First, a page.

QUENCHING OF THE SPIRIT – BY THE VATICAN
Written by Brian Mark Hennessy
In 2014, Pope Francis ordered an investigation into the Italian diocese of Albenga-Imperia, situated on the Italian coast between the port of Genoa and the state of Monaco. The Papal Nuncio, Adriano Bernadini, was given the task of finding out the truth behind the headline scandals in the Italian press. Shortly after he reported back to the Vatican, a new bishop, Guglielmo Borghetti was sent to the diocese to act as the de facto Bishop – and ultimately the former Bishop of 25 years, Mario Oliveri, handed in his resignation – which has been accepted by the Pope. Why?
Part of the reason is that Bishop Oliveri was a “traditionalist” – or at least he tolerated “traditionalist” priests who refused to abandon the Latin Tridentine Mass which was introduced in 1570 and was discontinued after Vatican II. This Mass, referred to now as the “forma antiquior”, is still favoured by some today even at the highest levels and, whilst it may be said by a priest in private, it is unacceptable in a public liturgy. Pope Francis admonished a Cardinal Prefect just a few weeks ago for publicly supporting it – and it is clear that the Tradentine is now a certain “gonner” in the public domain. Nevertheless, however much the old-headed Bishop, Mario Oliveri was under Vatican pressure on that issue, he did not resign over that matter specifically and just shortly before his normal retirement age. The reason is somewhat more topical and truly a scandal of major proportions.
What the Papal Nuncio Bernadini uncovered was a host of lurid claims: priests and seminarians posting naked photographs on gay websites and on Facebook, the sexual harassment of parishioners, accepting clerics from other dioceses with either questionable reputations or who had been dismissed already for misconduct by their previous Bishops, playboy priests moonlighting as barmen, priests who had committed theft from parish revenues, one priest accused of operating an under-age prostitution ring – and others living in non-celibate , openly gay relationships.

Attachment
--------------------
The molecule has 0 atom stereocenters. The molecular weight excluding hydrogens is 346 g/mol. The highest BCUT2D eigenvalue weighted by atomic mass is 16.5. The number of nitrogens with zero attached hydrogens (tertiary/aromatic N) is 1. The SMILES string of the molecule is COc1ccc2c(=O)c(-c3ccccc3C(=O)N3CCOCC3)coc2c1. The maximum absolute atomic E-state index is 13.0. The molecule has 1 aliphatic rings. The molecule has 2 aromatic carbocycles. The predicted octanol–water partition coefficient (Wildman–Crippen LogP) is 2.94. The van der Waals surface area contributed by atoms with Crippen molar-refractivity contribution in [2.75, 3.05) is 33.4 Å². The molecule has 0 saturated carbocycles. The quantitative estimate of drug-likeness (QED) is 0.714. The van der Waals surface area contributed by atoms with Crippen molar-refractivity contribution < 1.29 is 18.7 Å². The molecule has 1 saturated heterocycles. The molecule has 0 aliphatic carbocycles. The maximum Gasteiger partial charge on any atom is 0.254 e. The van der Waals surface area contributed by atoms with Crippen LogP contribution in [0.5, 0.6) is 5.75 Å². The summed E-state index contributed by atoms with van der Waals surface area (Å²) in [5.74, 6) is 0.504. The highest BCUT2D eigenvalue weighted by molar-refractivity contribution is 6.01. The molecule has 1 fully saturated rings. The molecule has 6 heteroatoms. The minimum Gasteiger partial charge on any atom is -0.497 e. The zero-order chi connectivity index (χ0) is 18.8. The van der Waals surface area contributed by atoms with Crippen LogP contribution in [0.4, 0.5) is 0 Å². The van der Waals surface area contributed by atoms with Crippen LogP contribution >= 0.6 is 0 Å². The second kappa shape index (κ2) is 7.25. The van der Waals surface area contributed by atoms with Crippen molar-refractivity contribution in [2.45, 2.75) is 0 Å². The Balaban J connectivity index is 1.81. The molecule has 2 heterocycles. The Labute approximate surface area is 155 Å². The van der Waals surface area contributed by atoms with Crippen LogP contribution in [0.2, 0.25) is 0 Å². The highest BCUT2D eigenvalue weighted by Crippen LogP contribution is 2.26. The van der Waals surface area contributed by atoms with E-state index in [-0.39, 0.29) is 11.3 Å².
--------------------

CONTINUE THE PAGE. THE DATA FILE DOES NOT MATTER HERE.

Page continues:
Jose phine McKenna, writing in the National Catholic Reporter (NCR online) says that Bishop Olivera distributed a farewell message on the diocesan website stating that he loved his diocese “and especially his priests”. The new bishop, Borghetti, said that he would seek to renew the diocese and his actions would please neither “traditionalists” and nor “progressives” – by whom he means, I suppose, clerical barmen and actively gay seminarians and priests who post nude photographs on Facebook and gay websites – and any priests running prostitution rings.
It might seem to some readers that the culture of the Irish Maynooth seminary, referred to in my recent article on this blog, has influenced the goings on in this Italian diocese – or vice versa – for both are running concurrently in the news. How did we get to this situation whereby it seems to be common practice now for clerics to indulge in unseemly activities “full face” in the glare of the public? Well in short, we have not just got to it now. It has always been there – both openly and in the background. The difference is that modern technology moves the shadowy, indiscreet, sexual and sometimes depraved acts of clerics into the public domain and limelight before the Church Hierarchy, traditionally more centrally placed in the aristocracy of both national and local communities, could stamp their foot on it. Yet – it does make you wonder what is still under wraps today – and what cannot get out into the public forum easily because it is still controlled by and within the impenetrable walls of the Catholic Church itself.